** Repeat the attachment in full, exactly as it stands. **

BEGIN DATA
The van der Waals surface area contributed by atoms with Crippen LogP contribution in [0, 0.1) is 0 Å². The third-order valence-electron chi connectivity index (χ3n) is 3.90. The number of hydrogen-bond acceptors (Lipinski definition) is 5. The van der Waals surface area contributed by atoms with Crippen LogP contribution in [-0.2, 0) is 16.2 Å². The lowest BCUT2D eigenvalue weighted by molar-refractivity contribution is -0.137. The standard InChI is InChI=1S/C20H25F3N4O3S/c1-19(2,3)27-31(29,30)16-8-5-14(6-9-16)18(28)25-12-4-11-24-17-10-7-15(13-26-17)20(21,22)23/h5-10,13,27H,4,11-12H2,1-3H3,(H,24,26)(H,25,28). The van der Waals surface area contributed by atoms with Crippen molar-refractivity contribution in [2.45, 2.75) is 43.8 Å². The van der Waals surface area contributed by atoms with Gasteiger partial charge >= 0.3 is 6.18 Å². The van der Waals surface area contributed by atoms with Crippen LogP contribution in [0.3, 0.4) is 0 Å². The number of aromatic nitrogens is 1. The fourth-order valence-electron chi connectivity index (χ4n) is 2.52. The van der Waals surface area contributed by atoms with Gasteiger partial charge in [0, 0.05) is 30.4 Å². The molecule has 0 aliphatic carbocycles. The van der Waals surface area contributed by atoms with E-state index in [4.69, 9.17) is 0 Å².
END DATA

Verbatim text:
The van der Waals surface area contributed by atoms with Crippen LogP contribution in [0, 0.1) is 0 Å². The third-order valence-electron chi connectivity index (χ3n) is 3.90. The number of hydrogen-bond acceptors (Lipinski definition) is 5. The van der Waals surface area contributed by atoms with Crippen LogP contribution in [-0.2, 0) is 16.2 Å². The lowest BCUT2D eigenvalue weighted by molar-refractivity contribution is -0.137. The standard InChI is InChI=1S/C20H25F3N4O3S/c1-19(2,3)27-31(29,30)16-8-5-14(6-9-16)18(28)25-12-4-11-24-17-10-7-15(13-26-17)20(21,22)23/h5-10,13,27H,4,11-12H2,1-3H3,(H,24,26)(H,25,28). The van der Waals surface area contributed by atoms with Crippen molar-refractivity contribution in [2.45, 2.75) is 43.8 Å². The van der Waals surface area contributed by atoms with Gasteiger partial charge >= 0.3 is 6.18 Å². The van der Waals surface area contributed by atoms with Crippen LogP contribution in [0.3, 0.4) is 0 Å². The number of aromatic nitrogens is 1. The fourth-order valence-electron chi connectivity index (χ4n) is 2.52. The van der Waals surface area contributed by atoms with Gasteiger partial charge in [0, 0.05) is 30.4 Å². The molecule has 0 aliphatic carbocycles. The van der Waals surface area contributed by atoms with E-state index in [4.69, 9.17) is 0 Å².